Let's not forget how important diesel is for many in rural areas
IT is being widely anticipated that there will be changes to the taxation system for motoring over the coming years - if not sooner.
Pressure for action on diesel, in particular, is growing.
But as SIMI director general Alan Nolan pointed out recently, we don't want a sudden swerve in legislation - like what happened in 2008 when we jolted from taxation being based on engine size to being calculated on emissions.
That would allowing for no planning and cause chaos - it certainly did back then.
While diesel is getting a bad press in several quarters at the moment, there is no doubt it is often the only realistic choice for thousands of families living in rural Ireland.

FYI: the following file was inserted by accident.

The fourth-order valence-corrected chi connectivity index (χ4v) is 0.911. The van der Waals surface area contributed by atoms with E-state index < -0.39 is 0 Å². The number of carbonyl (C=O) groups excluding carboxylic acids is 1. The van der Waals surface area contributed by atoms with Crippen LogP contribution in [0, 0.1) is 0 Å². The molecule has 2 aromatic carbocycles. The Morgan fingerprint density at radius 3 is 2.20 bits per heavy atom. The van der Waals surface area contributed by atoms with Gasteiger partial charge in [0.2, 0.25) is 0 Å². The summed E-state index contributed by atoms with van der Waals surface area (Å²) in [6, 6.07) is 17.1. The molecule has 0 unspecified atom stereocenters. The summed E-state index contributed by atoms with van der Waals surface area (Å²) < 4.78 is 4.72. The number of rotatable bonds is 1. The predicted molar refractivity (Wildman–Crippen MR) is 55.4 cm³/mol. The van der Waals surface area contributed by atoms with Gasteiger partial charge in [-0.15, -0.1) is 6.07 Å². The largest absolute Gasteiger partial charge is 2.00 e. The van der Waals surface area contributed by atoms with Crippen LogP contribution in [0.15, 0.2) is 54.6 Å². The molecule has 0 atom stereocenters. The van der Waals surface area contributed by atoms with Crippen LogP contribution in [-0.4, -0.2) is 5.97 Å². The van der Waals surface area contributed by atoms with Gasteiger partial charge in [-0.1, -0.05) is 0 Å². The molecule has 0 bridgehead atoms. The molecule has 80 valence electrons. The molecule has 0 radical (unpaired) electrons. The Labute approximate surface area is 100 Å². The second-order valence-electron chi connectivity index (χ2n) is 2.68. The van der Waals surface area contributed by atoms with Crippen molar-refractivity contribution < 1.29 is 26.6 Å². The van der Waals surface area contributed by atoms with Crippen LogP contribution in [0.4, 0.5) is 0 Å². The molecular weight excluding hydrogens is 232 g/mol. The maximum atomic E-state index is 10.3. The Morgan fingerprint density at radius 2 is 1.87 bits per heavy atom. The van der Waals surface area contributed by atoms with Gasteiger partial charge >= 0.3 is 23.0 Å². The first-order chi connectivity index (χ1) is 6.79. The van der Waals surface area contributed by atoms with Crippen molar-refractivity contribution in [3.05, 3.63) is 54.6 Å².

They benefit from lower taxation and fuel frugality as they need cars to cover substantial mileage.
Mr Nolan made a good point: "It is dangerous to 'blanket blame' diesel. What's fine for Dalkey may not be for Belmullet."
We need to be careful we don't overreact.
What measures are in line is not yet clear but, to repeat, we don't need another lurch.
An example of the sort of thinking within some governments lies with our British counterparts.
It has been reported that they are considering a diesel 'scrappage scheme' later this year aimed at reducing the number of so-called 'high-polluting' vehicles on their roads.
Reports in the British press suggest they are looking at offering a cash-back payment or money off low-emission vehicles in exchange for older diesels.